The term 'Implicit Learning' refers to the way in which knowledge of fairly complex, patterned material can be acquired without any conscious effort to learn it and with little to no awareness of what has been learned. Over the past fifty years, Implict Learning has became a vigorously researched area in the social sciences.
In The Cognitive Unconscious, Arthur S. Reber and Rhianon Allen bring together several dozen experts from social science and neuroscience to present a broad overview of the exploration of the cognitive unconscious. Each chapter delves deeper into a subject that has become an interdisciplinary domain of research to which contributions have been made by sociologists, neuroscientists, evolutionary biologists, linguists, social and organizational psychologists, and sport psychologists, amongst many others. The book shows that unconscious, implicit cognitive processes play a role in virtually everything interesting that human beings do. As the contributors demonstrate, the implicit and explicit elements of cognition form a rich and complex interactive framework that make up who we are.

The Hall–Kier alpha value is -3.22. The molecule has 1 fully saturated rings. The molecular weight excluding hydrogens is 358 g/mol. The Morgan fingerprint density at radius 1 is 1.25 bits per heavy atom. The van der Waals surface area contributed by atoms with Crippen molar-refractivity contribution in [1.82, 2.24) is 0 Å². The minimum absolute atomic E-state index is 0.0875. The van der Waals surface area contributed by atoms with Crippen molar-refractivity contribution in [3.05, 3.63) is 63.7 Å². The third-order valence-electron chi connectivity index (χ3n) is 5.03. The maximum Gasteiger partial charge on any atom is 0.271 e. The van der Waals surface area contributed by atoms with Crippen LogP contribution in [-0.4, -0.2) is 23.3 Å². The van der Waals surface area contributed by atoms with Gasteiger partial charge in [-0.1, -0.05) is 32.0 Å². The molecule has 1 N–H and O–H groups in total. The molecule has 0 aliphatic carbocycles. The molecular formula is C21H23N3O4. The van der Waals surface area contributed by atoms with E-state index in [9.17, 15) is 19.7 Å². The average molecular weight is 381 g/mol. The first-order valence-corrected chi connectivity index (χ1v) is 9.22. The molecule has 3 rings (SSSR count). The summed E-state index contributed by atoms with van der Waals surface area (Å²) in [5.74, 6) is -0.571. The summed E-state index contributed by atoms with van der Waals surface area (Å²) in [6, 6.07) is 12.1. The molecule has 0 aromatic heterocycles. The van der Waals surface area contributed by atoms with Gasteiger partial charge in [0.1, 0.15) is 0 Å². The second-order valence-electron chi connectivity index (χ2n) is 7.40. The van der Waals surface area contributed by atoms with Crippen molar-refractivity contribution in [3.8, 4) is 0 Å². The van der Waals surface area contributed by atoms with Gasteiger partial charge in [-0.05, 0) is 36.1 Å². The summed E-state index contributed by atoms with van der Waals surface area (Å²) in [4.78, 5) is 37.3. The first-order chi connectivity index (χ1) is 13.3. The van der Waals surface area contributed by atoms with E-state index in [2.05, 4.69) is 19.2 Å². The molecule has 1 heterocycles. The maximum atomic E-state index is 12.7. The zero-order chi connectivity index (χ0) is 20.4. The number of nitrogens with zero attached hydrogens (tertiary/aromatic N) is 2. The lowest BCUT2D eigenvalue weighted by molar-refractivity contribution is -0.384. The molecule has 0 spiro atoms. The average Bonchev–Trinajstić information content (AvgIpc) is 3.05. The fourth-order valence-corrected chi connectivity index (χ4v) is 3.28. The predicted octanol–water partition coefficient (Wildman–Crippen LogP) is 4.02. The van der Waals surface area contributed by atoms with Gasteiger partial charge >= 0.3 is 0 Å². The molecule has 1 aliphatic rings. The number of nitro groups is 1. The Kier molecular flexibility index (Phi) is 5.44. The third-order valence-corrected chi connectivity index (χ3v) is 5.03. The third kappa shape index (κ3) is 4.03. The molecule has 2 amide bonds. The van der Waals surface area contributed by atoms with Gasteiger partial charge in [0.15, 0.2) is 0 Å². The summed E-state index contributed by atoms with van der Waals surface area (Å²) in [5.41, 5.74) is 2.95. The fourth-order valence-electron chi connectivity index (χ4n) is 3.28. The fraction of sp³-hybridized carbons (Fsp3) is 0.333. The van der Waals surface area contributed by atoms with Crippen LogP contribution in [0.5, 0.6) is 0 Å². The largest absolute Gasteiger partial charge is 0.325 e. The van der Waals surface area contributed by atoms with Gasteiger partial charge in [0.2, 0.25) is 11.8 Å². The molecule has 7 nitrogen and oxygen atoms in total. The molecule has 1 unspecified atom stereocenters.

With contributions from over thirty distinguished authors from nine different countries, The Cognitive Unconscious gives a balanced and thorough overview of where the field is today, over a half-century since the first experiments were run.
About the authors
Arthur S. Reber is an Adjunct Professor in the Department of Psychology at the University of British Columbia. He completed his Ph.D. at Brown University under the direction of Richard Millward. His primary focus has been on implicit or unconscious learning based on principles of evolutionary biology.
Rhianon Allen is Professor Emerita at Long Island University and an Affiliate Professor at the University of British Columbia.